I am the High Priestess of Leave No Trace

A miscreant is littering. What’s the Priestess to do then?


Marjorie “Slim” Woodruff is a contributor to Writers on the Range, the opinion service of High Country News. She lives and works at the bottom of Grand Canyon National Park.

Though someone I met on an outback trail once gave me the honorific of the “Leave No Trace Nazi,” I prefer the kinder title of “High Priestess of Leave No Trace.” It allows for a less punitive ambiance. What’s more, a priestess may confer benefits as well as smite wrongdoers.

The High Priestess is not pleased when she is confronted with cigarette butts, facial tissue, disposable water bottles (even those tied in a cute little knot), gooey energy-gel packets and their attendant tabs, or orange peels and apple cores. She wonders: Would these discards be welcome in the perpetrator’s living room? And is not wilderness the living room for its full-time residents?

A High Priestess’ work is never done, and so with a sigh and ancient curses muttered under her breath (and sometimes above it) she picks it all up. Wrappers, bottle tops (what happened to the bottle?), eggshells, plastic bags. More esoteric objects have included snowmobile boots, two full-size inflatable beds (at 9 pounds each) and a car door.

Gummy energy packets and cigarette butts are the worst. They are sticky and stinky, respectively. Orange peels at least make the trash bag smell nice. And no, though you keep trying not to know this, orange peels do not biodegrade quickly; it can take them up to two years to do so, in fact.

The High Priestess would appreciate the work of Packing It Out, a team of hikers who pick up trash on their hikes. During a trip on the Pacific Crest Trail in 2016, they packed out more than 720 pounds of trash.

Once, along the trail, the High Priestess found an electrolyte-replacement bottle lying in full view, now filled with mud. The Priestess emptied it and left it to dry in the sun, intending to pick it up on the way out. Upon returning, she found that it had been joined by three single-use water bottles. Apparently this had become the home of disposable plastic bottles en route to their final resting place in the ocean. Seriously, people? You are supposed to be hikers! Buy a canteen!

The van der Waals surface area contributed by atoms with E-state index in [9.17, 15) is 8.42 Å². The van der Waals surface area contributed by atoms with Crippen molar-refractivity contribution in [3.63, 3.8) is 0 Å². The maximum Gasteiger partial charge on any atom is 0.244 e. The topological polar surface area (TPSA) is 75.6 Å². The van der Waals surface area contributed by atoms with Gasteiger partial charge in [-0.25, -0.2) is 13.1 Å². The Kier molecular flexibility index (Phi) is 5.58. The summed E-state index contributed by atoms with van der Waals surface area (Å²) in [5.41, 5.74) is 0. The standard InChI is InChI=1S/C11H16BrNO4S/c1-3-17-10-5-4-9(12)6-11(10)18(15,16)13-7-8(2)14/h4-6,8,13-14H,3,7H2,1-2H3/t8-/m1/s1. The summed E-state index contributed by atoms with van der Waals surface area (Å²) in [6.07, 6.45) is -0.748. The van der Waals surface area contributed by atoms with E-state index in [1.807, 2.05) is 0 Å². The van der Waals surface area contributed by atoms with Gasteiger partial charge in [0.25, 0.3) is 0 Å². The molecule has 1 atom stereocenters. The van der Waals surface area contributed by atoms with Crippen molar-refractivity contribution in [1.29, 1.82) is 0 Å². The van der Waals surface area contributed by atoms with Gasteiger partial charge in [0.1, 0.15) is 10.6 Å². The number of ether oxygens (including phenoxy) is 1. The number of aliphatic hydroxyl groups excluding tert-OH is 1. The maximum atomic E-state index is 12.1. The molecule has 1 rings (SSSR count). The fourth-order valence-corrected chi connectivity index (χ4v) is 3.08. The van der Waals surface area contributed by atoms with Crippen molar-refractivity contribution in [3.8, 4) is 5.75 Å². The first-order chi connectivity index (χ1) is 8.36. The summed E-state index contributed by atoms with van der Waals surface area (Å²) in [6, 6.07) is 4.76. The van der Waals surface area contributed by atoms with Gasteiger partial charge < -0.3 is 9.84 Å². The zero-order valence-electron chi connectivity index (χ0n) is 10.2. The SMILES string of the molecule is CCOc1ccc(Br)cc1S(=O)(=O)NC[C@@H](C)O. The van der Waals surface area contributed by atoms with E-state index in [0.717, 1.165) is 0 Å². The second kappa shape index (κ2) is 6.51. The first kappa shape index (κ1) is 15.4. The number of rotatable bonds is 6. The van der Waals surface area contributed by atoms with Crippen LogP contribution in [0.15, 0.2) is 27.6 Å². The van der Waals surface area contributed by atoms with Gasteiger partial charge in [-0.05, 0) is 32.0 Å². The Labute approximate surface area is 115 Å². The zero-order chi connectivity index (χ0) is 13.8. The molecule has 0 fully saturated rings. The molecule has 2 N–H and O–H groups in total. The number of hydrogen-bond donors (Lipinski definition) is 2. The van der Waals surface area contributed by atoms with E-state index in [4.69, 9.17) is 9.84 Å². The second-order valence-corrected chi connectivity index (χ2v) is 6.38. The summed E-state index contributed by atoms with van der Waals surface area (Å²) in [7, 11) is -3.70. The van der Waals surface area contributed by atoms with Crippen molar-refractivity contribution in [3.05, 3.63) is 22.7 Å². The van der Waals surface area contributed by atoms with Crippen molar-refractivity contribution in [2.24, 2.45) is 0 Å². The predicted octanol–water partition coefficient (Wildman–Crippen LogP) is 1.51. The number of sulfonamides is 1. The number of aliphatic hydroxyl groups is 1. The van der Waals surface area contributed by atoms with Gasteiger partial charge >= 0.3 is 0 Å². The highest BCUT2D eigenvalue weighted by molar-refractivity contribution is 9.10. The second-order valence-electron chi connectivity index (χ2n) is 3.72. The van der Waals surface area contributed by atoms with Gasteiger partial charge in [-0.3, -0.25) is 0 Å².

Illegal campfires require their own etiquette. Also legal ones, if their creators are not following the principles of Leave No Trace. Sadly, it is not enough to just scatter the rocks. One must also clean out the trash, scatter, bury or carry out the charcoal and then camouflage the area.

One time, while dismantling a fire ring, the Priestess inadvertently uncovered a small and unhappy rattlesnake. At that point it was ordained that, in this case, “respect wildlife” would trump “minimize campfire impacts.”

Rock squirrels are merely rats with good PR, but the tourists love them. Obviously, they (the rock squirrels, not the tourists) can’t survive on nuts and berries alone, the old-fashioned way. They require Cheetos. When talking to animal-feeding perpetrators, I have learned not to waste time with the admonition that “our food is not good for wildlife” or “they will starve in the winter when the tourists disappear.” Ask, instead, “Have you ever heard of hantavirus?”

There was a time in Zion National Park when a couple was sighted tempting a squirrel with an apple. The animal grabbed the fruit and ran. The Priestess vaulted over a rock wall, snatched the apple out of the squirrel’s surprised maw, and turned to the couple. “Perhaps,” she said, “you didn’t notice the sign RIGHT THERE which says do not feed the wildlife?” This might have seemed just a bit overzealous to the tourists.

Graffiti is exploding in the national parks. Perhaps because increased visitation leads to increased numbers of people With No Clue. Perhaps because social media allows these vandals to share their “art” with the world. Such antics are unsightly, but more importantly, they encourage the easily led mob to add their own decorations. Most of the time a squirt-bottle full of water and a stiff brush takes care of the problem (the graffiti, not the artists).

Cutting switchbacks destroys trails and can cause rockslides. A few years back, a hiker had to be air-evacuated from a Grand Canyon trail when short-cutters above him dislodged rocks that landed on his cranium with consequent ill effects. After a few reminders that this behavior is unsafe and irresponsible, the Priestess pulls out a phone and informs the perps that Park Dispatch has received a video of their malfeasance. There is no Wi-Fi on the trail, of course, but do they really need to know that?

Occasionally, a miscreant is caught in the act of littering. The Priestess then is all sympathy. “If you are too weak and exhausted to carry out this used facial tissue, perhaps I should call for rescue immediately!” This usually evokes a blank stare, or an occasional look of indignation, but it amuses the Priestess.

Even if the Priestess does not smite, perhaps Ma Nature will. There is, after all, such a thing as Karma. Treat the wilderness like a trash heap, and it may come back to bite you.

Those of us who pick up after others are often rewarded with fine weather, the best campsite, or just plain good luck. Those who trash the place may be rained out, or refused a permit. Bad luck may stalk them all their days on the trail. Malevolent spirits will plague them. Mother Nature bats last.

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